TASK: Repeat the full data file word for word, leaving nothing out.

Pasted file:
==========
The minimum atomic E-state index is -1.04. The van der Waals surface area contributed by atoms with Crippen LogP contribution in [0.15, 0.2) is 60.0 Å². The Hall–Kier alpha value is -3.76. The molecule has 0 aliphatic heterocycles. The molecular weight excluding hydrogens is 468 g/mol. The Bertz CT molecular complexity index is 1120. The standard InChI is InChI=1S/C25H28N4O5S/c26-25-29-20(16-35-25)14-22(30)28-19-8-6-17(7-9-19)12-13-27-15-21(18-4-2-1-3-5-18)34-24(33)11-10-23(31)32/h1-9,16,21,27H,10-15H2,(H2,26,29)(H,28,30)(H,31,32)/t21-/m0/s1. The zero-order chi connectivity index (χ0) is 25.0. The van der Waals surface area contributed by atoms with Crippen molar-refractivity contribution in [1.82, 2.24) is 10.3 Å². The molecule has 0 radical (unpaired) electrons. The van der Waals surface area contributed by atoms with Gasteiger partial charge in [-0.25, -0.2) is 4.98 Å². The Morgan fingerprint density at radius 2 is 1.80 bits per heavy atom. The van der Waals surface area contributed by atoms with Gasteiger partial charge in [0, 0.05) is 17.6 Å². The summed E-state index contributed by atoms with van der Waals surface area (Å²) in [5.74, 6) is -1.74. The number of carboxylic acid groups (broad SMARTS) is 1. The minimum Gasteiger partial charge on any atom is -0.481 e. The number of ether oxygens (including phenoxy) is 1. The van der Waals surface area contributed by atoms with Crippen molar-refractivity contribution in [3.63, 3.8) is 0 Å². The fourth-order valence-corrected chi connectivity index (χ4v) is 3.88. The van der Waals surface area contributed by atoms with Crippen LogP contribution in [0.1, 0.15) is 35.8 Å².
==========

The minimum atomic E-state index is -1.04. The van der Waals surface area contributed by atoms with Crippen LogP contribution in [0.15, 0.2) is 60.0 Å². The Hall–Kier alpha value is -3.76. The molecule has 0 aliphatic heterocycles. The molecular weight excluding hydrogens is 468 g/mol. The Bertz CT molecular complexity index is 1120. The standard InChI is InChI=1S/C25H28N4O5S/c26-25-29-20(16-35-25)14-22(30)28-19-8-6-17(7-9-19)12-13-27-15-21(18-4-2-1-3-5-18)34-24(33)11-10-23(31)32/h1-9,16,21,27H,10-15H2,(H2,26,29)(H,28,30)(H,31,32)/t21-/m0/s1. The zero-order chi connectivity index (χ0) is 25.0. The van der Waals surface area contributed by atoms with Crippen molar-refractivity contribution in [1.82, 2.24) is 10.3 Å². The molecule has 0 radical (unpaired) electrons. The van der Waals surface area contributed by atoms with Gasteiger partial charge in [-0.25, -0.2) is 4.98 Å². The Morgan fingerprint density at radius 2 is 1.80 bits per heavy atom. The van der Waals surface area contributed by atoms with Gasteiger partial charge in [0, 0.05) is 17.6 Å². The summed E-state index contributed by atoms with van der Waals surface area (Å²) in [5.74, 6) is -1.74. The number of carboxylic acid groups (broad SMARTS) is 1. The minimum Gasteiger partial charge on any atom is -0.481 e. The number of ether oxygens (including phenoxy) is 1. The van der Waals surface area contributed by atoms with Crippen molar-refractivity contribution in [3.63, 3.8) is 0 Å². The fourth-order valence-corrected chi connectivity index (χ4v) is 3.88. The van der Waals surface area contributed by atoms with Crippen LogP contribution in [0.1, 0.15) is 35.8 Å².